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14.6. Packaging a Mega-Widget for Public Distribution

Before you even begin writing a publicly consumable Perl/Tk widget, check the Perl/Tk mega-widget home page at,[38] where you'll learn about your responsibilities as a module writer. The idea is to stop duplication of effort and coordinate the naming, development, and testing of modules. It's also important to keep the Perl/Tk mailing list and the news group advised of your module. You'll get invaluable feedback that will make your final result more polished.

[38] Originally developed by Graham Barr, the page is now maintained by Achim Bohnet.

Assuming you've followed the protocol and have a pure Perl/Tk widget module ready for distribution, you must register yourself as a CPAN developer and get a CPAN ID. Link to to get registration and upload instructions.

With all the paperwork complete, you need to package your new module so it installs in the standard Perl manner:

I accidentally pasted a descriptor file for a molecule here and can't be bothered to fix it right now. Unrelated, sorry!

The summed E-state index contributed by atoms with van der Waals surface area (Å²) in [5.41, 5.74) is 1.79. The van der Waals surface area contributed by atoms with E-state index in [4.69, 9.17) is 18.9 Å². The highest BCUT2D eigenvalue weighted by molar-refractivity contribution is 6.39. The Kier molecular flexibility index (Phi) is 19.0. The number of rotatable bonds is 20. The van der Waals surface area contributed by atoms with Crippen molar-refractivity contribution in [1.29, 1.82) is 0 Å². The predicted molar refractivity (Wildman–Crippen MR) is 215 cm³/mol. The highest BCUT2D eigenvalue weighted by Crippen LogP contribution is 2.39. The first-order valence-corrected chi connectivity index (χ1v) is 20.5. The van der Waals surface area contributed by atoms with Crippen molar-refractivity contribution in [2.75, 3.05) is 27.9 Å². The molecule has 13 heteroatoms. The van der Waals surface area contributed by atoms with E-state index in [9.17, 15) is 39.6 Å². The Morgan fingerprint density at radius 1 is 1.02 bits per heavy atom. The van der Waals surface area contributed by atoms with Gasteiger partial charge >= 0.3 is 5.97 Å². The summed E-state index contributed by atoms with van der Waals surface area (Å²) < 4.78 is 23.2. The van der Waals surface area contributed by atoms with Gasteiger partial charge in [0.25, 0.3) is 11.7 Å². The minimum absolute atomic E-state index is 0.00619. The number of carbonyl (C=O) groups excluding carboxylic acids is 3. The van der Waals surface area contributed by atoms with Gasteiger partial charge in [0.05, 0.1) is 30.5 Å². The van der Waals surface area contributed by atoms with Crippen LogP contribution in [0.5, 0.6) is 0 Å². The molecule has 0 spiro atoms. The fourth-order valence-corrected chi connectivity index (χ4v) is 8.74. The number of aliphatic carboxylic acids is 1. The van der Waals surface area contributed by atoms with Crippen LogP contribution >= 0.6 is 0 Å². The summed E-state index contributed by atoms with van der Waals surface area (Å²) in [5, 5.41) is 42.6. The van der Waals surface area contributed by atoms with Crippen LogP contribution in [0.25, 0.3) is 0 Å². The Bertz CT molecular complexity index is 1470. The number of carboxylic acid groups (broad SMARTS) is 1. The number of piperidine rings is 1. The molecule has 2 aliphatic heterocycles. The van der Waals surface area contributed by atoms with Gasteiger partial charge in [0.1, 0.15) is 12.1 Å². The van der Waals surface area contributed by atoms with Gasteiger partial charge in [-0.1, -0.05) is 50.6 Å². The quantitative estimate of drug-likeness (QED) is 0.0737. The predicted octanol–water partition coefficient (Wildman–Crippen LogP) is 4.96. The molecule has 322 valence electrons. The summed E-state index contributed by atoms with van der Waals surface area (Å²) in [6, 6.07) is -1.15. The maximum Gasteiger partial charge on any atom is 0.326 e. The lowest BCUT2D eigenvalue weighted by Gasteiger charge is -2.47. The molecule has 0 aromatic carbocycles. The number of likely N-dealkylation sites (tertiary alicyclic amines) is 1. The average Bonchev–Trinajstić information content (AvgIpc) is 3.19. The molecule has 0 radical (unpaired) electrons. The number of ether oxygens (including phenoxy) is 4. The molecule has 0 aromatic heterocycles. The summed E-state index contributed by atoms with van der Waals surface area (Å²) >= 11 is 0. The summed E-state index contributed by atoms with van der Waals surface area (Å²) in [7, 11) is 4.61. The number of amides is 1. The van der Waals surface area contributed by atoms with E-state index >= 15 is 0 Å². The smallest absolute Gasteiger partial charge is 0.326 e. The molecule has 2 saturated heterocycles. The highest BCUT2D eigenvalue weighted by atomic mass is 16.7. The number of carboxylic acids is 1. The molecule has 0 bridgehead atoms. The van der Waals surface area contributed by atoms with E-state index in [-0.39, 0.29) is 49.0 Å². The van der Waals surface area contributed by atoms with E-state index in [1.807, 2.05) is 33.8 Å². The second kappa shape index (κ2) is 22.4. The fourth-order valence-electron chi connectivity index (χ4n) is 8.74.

% perl Makefile.PL
% make
% make test
% make install

We'll use the NavListbox widget as our example in the next two sections. The first section details packaging the widget for CPAN and the second for ActiveState's Perl Package Manager (PPM).

To begin, create a new, empty distribution directory and copy to it the widget module file, For completeness, we need to populate the distribution directory with at least three more files, as shown in the next section. The files are MANIFEST, Makefile.PL, and

14.6.1. Packaging for CPAN

Every well-formed Perl module requires a file named Makefile.PL, which is an actual Perl program that describes the module. Perl executes this file, resulting in a generated Makefile that we use to build, test, and install the module.

Now create a file named Makefile.PL, containing these lines:

use ExtUtils::MakeMaker;

my $pm = 'NavListbox';

    NAME          => "Tk::$pm",
    DISTNAME      => "Tk-$pm",
    VERSION_FROM  => "$",
    dist          => {COMPRESS => 'gzip', SUFFIX => 'gz'},
    ($] >= 5.005 ?